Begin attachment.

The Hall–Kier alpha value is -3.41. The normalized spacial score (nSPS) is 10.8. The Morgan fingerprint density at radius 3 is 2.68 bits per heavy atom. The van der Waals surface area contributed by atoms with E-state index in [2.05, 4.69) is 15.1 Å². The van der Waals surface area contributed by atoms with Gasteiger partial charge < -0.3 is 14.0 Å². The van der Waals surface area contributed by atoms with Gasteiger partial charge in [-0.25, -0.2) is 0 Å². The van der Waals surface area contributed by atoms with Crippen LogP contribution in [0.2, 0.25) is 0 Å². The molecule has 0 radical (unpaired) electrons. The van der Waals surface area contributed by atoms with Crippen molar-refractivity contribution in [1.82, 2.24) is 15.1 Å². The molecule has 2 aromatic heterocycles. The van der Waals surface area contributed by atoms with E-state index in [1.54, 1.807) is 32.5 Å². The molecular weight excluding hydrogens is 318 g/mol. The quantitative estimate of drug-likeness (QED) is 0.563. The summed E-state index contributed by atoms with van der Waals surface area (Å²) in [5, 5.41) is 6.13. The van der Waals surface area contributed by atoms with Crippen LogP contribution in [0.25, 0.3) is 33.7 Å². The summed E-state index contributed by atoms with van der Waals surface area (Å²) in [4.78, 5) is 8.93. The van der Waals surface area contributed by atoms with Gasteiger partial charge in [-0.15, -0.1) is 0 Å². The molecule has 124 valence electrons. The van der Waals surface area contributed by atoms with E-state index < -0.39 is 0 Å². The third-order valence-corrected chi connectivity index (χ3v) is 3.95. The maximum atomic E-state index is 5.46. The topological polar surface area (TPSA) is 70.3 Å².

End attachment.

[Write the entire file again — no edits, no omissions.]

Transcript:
The Hall–Kier alpha value is -3.41. The normalized spacial score (nSPS) is 10.8. The Morgan fingerprint density at radius 3 is 2.68 bits per heavy atom. The van der Waals surface area contributed by atoms with E-state index in [2.05, 4.69) is 15.1 Å². The van der Waals surface area contributed by atoms with Gasteiger partial charge < -0.3 is 14.0 Å². The van der Waals surface area contributed by atoms with Gasteiger partial charge in [-0.25, -0.2) is 0 Å². The van der Waals surface area contributed by atoms with Crippen LogP contribution in [0.2, 0.25) is 0 Å². The molecule has 0 radical (unpaired) electrons. The van der Waals surface area contributed by atoms with Crippen molar-refractivity contribution in [1.82, 2.24) is 15.1 Å². The molecule has 2 aromatic heterocycles. The van der Waals surface area contributed by atoms with E-state index in [1.54, 1.807) is 32.5 Å². The molecular weight excluding hydrogens is 318 g/mol. The quantitative estimate of drug-likeness (QED) is 0.563. The summed E-state index contributed by atoms with van der Waals surface area (Å²) in [5, 5.41) is 6.13. The van der Waals surface area contributed by atoms with Crippen LogP contribution in [0.25, 0.3) is 33.7 Å². The summed E-state index contributed by atoms with van der Waals surface area (Å²) in [4.78, 5) is 8.93. The van der Waals surface area contributed by atoms with Gasteiger partial charge in [-0.15, -0.1) is 0 Å². The molecule has 124 valence electrons. The van der Waals surface area contributed by atoms with E-state index < -0.39 is 0 Å². The third-order valence-corrected chi connectivity index (χ3v) is 3.95. The maximum atomic E-state index is 5.46. The topological polar surface area (TPSA) is 70.3 Å².